With Alberta’s Jasper National Park as its easterly neighbour, Mount Robson Provincial Park comprises a portion of one of the world's largest blocks of protected areas. Designated as a part of the Canadian Rocky Mountains World Heritage Site by UNESCO in 1990, Mount Robson provides everything from developed, vehicle-accessible camping to remote valleys that seldom see a human footprint. Mount Robson Provincial Park also protects the headwaters of the Fraser River. From its pristine alpine source, the Fraser River gains strength and size to match any of the world’s major rivers. Future generations will surely appreciate the protection of this great river’s source within Mount Robson Park.

Mount Terry Fox Provincial Park
Mount Terry Fox Provincial Park is dedicated to the memory of Terry Fox of Port Coquitlam, BC. Terry Fox lost a leg to bone cancer, but undertook to run across Canada to raise funds for cancer research. He completed 5,375 km before illness forced him to end his run. His valiant effort against incredible odds touched the hearts of all Canadians and people around the world. Terry died on June 28, 1981. The mountain that bears his name will serve forever as an enduring and fitting memorial to a young Canadian's determination, selflessness and courage. The park was officially dedicated September 22, 1981 by the family of Terry Fox and the people of British Columbia.

Fraser River Headwaters
Here is found the birthplace of British Columbia’s most important river system: the Fraser. From its source in Mt. Robson Provincial Park, the great river flows north on its way to Prince George where it turns and heads south to the Pacific Ocean - a total distance of nearly 1,500 kilometres. Chinook salmon migrate to the Headwaters each year, thrashing their way upstream to spawn in tributary streams or in the gravels of the Fraser’s uppermost reaches. Other major rivers also originate here: the North Thompson, the Canoe- a major fork of the Columbia, the Kakwa.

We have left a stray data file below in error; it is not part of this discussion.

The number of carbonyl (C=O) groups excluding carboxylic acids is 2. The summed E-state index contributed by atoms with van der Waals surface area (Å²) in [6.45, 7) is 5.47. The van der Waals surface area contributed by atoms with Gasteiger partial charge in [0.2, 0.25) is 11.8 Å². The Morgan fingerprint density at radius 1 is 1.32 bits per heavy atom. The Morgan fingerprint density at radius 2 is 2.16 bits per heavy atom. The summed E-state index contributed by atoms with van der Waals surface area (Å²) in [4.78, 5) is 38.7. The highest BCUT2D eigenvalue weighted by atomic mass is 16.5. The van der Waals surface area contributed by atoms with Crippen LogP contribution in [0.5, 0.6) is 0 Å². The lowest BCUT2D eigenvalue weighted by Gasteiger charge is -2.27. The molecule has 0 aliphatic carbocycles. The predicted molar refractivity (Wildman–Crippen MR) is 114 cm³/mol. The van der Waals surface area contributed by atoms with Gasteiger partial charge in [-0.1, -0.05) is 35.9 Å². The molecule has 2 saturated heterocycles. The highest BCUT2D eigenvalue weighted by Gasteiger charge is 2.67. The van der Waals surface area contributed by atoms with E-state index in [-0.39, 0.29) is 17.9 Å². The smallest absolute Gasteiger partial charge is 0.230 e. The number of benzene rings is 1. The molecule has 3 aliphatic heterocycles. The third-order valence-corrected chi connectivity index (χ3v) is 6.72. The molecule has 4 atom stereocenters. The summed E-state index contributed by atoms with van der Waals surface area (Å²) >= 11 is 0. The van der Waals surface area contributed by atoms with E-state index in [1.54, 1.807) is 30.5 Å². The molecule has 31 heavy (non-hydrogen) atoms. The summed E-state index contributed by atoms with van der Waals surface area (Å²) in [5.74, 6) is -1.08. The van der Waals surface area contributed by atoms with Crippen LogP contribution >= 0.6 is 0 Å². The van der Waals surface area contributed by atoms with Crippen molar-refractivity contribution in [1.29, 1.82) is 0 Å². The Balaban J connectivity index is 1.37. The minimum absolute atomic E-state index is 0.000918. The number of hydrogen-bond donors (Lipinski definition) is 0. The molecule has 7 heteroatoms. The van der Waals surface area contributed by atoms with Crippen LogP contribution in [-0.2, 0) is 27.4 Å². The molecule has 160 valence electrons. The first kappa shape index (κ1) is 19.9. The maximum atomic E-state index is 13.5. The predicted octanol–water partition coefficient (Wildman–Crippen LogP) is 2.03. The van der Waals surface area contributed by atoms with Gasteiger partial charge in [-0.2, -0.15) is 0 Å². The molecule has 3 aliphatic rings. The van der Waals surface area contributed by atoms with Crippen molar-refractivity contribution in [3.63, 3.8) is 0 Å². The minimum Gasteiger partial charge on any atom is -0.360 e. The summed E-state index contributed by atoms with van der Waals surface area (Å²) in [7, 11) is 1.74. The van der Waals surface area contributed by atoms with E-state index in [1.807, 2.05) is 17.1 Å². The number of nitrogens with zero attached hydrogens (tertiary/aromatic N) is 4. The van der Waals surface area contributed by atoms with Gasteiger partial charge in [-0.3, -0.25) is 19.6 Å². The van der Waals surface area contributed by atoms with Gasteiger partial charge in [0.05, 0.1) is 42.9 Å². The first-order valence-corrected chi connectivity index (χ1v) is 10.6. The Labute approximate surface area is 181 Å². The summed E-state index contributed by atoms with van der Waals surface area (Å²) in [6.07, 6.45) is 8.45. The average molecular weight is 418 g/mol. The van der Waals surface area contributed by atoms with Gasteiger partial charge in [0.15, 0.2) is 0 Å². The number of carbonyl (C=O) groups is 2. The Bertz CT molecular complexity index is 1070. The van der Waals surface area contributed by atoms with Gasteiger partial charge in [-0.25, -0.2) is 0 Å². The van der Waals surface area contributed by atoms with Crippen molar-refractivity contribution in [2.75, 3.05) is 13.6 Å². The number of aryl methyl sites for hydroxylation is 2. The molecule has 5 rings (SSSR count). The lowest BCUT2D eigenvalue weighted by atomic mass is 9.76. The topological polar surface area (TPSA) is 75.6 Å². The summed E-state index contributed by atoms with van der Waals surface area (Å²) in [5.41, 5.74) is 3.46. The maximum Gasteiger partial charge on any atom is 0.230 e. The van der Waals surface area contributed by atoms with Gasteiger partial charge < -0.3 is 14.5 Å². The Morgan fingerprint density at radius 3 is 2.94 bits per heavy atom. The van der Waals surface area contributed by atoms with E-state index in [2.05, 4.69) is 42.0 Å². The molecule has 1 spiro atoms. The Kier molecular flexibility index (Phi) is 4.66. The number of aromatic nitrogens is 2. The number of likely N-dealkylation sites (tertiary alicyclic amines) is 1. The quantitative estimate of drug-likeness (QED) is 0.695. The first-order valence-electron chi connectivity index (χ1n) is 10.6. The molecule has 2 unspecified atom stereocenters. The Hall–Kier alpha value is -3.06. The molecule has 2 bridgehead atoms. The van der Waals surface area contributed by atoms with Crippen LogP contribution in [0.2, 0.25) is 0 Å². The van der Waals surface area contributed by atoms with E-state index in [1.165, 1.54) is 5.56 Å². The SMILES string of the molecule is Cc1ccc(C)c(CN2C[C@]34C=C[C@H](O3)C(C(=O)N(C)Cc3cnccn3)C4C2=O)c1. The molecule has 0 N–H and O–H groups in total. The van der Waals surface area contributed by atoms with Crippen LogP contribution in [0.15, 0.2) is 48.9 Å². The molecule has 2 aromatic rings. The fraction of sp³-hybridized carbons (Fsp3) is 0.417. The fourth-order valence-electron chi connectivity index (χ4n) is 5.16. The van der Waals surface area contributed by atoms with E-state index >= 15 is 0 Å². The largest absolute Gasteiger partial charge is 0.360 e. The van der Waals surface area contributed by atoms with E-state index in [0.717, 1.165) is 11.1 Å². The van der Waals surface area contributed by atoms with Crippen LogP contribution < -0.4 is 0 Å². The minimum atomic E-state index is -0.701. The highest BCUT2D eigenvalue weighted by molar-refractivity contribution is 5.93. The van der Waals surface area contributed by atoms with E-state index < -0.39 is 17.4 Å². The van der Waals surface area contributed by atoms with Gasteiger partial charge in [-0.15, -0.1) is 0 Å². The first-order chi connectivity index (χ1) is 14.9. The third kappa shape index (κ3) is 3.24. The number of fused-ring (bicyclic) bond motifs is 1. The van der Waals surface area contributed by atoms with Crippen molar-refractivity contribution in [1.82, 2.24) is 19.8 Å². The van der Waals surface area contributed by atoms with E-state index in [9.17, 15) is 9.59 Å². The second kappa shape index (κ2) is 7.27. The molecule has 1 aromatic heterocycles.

Ecosystems of the bioregion span a wide range, from rich, valley-bottom wetlands and ancient inland rainforests, to high elevation subalpine forests and alpine tundra. With large, intact areas of pristine wilderness still remaining, the Headwaters region provides habitat for a wide range of species. Grizzly bears, black bears, mountain goats, caribou, wolverine and cougars are among the area’s most charismatic fauna.

Moose Lake and Kinbasket Lake
Moose Lake sits on BC’s interior plateau at an elevation of over 1,000 metres (3,500 ft). It is 8 km (5 mi) long and 1 km wide at its widest point. With no significant inflowing waters, Moose Lake is home to one of the few pure wild rainbow trout stocks in North America and this regal species is abundant here in numbers rarely found today, thanks to our lightly touched waters. They feed voraciously in the May to October period and can be fished with wet or dry flies, trolled, mooched, or by spin casting.